Remember the good old days when all you really needed to have the ultimate multiplayer experience was a Super Nintendo, a multitap, four game controllers, and a bunch of friends? The SNES era was definitely home to these experiences, with games like NBA Jam and Super Bomberman bringing players together for "couch" sessions. Nintendo 64 had its split-screen moments as well, evolving the experience with the likes of Star Fox 64, Goldeneye 64, and Mario Kart 64.
While local multiplayer has been eschewed in favor of online multiplayer as of late, a number of recent games have brought couch play back into the spotlight. Today, we look at a few of those games.
Indie favorite Towerfall Ascension is a romp where you battle others in an enclosed arena using whatever arrows you can find. The forthcoming Sportsfriends compilation, as well as Cel Damage HD, will also provide local multiplayer fun this summer.
With all the talk of "social" games as of late, these games remind us what it truly means to be social with others. Sure, you can yell into a headset, but there's nothing like chatting with friends and experiencing the same awesome moments in the same room. There's nothing quite like experiencing a three-kill spontaneous run in Towerfall Ascension. Other games, like Pig Eat Ball and Nidhogg, offer players the chance to tag a fellow player on the rear end and clash swords.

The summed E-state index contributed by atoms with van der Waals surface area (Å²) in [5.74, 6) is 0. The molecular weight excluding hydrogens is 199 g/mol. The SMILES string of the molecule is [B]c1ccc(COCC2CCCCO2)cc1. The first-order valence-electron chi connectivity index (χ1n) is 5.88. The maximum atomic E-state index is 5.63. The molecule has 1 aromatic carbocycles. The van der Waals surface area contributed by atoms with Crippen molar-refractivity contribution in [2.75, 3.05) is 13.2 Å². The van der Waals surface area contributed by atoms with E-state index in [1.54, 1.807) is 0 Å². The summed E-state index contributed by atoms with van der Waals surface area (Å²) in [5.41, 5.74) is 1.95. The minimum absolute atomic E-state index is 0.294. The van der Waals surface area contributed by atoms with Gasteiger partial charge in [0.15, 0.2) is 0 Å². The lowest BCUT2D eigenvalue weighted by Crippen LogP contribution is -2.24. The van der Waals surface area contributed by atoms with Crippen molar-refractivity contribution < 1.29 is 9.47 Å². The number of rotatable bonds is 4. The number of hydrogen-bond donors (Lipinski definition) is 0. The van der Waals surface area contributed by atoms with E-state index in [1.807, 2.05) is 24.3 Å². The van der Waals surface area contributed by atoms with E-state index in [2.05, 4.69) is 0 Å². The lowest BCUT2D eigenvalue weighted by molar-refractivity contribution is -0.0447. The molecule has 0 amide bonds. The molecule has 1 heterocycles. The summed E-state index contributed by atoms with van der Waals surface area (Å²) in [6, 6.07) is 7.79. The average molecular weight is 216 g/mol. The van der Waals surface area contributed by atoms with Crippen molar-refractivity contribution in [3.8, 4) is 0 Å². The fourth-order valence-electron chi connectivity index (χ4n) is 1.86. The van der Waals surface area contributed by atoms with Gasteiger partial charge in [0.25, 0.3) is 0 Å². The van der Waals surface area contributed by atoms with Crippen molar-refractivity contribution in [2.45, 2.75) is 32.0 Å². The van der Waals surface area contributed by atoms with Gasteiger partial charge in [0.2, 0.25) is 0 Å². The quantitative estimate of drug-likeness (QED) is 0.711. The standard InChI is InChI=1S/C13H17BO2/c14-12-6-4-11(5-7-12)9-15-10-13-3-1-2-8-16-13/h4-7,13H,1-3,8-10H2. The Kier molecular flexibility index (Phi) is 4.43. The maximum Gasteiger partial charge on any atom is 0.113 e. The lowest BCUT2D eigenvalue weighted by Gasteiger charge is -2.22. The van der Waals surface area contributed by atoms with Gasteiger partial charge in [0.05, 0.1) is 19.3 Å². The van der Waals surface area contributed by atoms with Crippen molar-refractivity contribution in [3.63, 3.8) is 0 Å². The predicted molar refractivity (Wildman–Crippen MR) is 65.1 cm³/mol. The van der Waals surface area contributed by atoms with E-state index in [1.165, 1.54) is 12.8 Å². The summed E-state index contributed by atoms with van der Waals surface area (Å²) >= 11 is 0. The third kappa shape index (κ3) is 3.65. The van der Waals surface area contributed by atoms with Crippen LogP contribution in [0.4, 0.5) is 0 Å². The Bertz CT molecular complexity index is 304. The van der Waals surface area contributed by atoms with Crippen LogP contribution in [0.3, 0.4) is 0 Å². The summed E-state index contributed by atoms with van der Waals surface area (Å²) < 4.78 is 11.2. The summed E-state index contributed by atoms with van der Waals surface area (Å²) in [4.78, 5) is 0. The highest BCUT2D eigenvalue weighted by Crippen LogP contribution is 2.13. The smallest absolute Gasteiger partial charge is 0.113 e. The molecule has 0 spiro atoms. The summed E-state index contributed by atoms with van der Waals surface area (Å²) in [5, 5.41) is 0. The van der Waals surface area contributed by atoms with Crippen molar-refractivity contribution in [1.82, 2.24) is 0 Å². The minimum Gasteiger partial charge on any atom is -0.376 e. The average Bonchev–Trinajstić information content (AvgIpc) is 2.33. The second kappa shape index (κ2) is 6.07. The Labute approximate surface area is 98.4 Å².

Some experiences can't be replicated online. For example, Johann Sebastian Joust requires four players in a room together, holding PlayStation Move controllers and following along to the beat of a song in-game. While that may not sound like everyone's multiplayer gaming experience, it's certainly unique, and has hooked many a gamer during PAX sessions. Trying to do the same thing online just wouldn't have the same effect, because you can't see everything that's happening.
It's unlikely we're entering a golden era for local multiplayer games like we did with the SNES and Nintendo 64, but it's nice to see the options lowly return. Online games aren't waning in popularity as Titanfall shows, but gamers are slowly seeking more and more offline experiences.
Now where'd that fourth controller go?